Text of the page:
Oria Douglas-Hamilton

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Oria Iain and Oria  

Born in Kenya, the hub of colonial East Africa in the 1930s, Oria Douglas-Hamilton's story started with a romance set in another era.

Her mother, Giselle Banau-Varilla, was a French sculptress who trained under Rodin and her father, Mario Rocco, an Italian cavalry officer who had been a pilot during the 1914-18 War. Falling in love at first sight at a recital in Paris, they eloped to New York. Then a dizzying trail led them, on the advice of a baron, to the then Belgian Congo in 1928 to seek their fortune - shooting elephants for ivory.

After a gruelling year-long foot safari, Giselle became pregnant and the couple headed to Kenya to find a hospital. They stayed, joined the expatriate crowd and spent their days playing polo, flying, hunting and attending cocktail parties.

Their Lake Naivasha estate grew to produce some of the finest veal and lamb in Kenya. At its heart was Sirocco House - its architecture inspired by a West African palace, its interiors dotted with glass and silverware from Paris, and Giselle's striking African warrior sculptures - where Oria grew up.

In 1969, she met Scottish zoologist Iain Douglas-Hamilton. Just 26, he was living in the jungle in the Lake Manyara area of Tanzania, conducting the first in-depth study of elephant behaviour and ecology, for his D Phil in zoology from Oxford University. After a whirlwind courtship she married him, and joined him in Tanzania.

All Oria knew about elephants was from her parent's hunting tales and the children's book Babar the Elephant - which was written by her mother's cousin. But meeting Iain turned her life around, as she became passionate about preserving them. "Was it their size, their power, or their gentleness that attracted me? I could not tell," she writes in Among the Elephants, a book about their time in Tanzania which became an Anglia TV film. "I just knew that I loved being surrounded by elephants."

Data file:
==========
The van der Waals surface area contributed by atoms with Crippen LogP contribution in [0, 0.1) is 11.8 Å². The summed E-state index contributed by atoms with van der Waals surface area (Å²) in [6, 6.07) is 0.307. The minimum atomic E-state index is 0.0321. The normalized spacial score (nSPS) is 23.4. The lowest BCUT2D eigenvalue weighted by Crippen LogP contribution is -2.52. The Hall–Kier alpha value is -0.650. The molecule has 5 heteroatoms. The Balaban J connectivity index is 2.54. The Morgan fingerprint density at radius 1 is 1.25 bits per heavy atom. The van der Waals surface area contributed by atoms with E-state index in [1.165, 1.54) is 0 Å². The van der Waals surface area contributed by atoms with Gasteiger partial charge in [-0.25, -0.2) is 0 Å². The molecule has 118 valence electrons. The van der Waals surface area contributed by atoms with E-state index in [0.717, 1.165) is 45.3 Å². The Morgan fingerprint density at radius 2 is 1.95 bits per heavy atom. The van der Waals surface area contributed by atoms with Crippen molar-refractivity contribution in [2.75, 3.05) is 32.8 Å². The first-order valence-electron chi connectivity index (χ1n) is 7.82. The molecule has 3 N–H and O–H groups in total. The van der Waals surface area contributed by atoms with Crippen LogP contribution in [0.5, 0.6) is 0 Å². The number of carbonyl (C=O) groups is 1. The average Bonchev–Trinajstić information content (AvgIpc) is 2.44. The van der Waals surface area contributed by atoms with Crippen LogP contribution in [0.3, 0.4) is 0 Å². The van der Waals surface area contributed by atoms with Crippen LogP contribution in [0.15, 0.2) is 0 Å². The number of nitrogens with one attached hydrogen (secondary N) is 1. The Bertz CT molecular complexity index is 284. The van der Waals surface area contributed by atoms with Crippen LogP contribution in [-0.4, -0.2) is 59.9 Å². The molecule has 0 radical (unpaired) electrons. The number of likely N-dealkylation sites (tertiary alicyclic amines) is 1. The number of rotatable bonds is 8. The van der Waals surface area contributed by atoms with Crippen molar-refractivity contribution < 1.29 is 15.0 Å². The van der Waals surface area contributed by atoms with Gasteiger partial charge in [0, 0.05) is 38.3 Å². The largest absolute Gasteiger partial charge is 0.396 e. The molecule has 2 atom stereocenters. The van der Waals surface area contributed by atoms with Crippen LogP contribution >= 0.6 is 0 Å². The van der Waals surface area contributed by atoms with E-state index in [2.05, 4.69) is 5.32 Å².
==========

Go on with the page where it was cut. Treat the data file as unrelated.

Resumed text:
Iain and Oria's two daughters, Saba and Dudu, were born in Tanzania in 1970 and 1971 respectively. Unsurprisingly, after a childhood spent with elephants, both have joined their parents' conservation efforts. Saba is a wildlife presenter for the BBC and Dudu produces films on wildlife and extreme climates.

But although family life may have been idyllic for the Douglas-Hamilton's, elephant slaughter at that time was reaching unprecedented levels. Battle for the Elephants, the second book they wrote together, tells of how they risked their lives to save the elephants - both in bloody skirmishes with poachers and in attempts to anaesthetise belligerent elephants to fix radio collars.

They emerged victorious, however, having helped to bring about the world ivory ban, imposed in 1989. Iain is now recognised as the foremost expert on the African elephant and has been honoured with many awards, including an OBE in 1993.

But closest to his heart is the charity he established in 1993, Save the Elephants. Using a cutting edge GPS tracking system, he is leading research into the movement of 750 of the 2,000-strong elephant population in the Samburu area.

Meanwhile Oria renovated Sirocco House, turning it into a luxurious, and very 'in', guesthouse. More recently, up-river from Iain's research centre, she has created the Elephant Watch Safari Camp - the only place in Africa where you can be introduced to elephants and learn about their lives.

Wildlife conservationist Oria Douglas-Hamilton is a trustee of Save the Elephants, a charity based in Samburu National Reserve in the Great Rift Valley, Kenya. Save the Elephants carries out rigorous studies of elephants, including elephant collaring and sophisticated elephant-tracking techniques. Through the charity, she has worked to support, protect, and increase awareness of issues that threaten African elephant populations and their habitats.

Oria and her husband Iain Douglas-Hamilton co-authored two award-winning books, Among the Elephants and Battle for the Elephants, and have made numerous television films. Douglas-Hamilton has appeared in a number of wildlife documentaries, including a three-part BBC documentary, The Secret Life of Elephants, which explored the lives of elephants in Samburu reserve and the work of the Save the Elephants' research team. Oria and Iain also co-wrote "African Elephants: Can They Survive?" in the November 1980 issue of National Geographic, which documented the havoc caused by ivory hunters and human population pressure.

In 1997 Iain and Oria Douglas-Hamilton established the Research Centre in Samburu to study the elephants that frequent the reserve and range beyond it. Four years later Oria opened Eco Camp, Elephant Watch, where guests can go out daily to spend intimate hours with the known elephants. Changila was one of the few remaining big bulls in the area, but was killed for its ivory in 2013. 


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Last modified: Saturday, 18 March 2017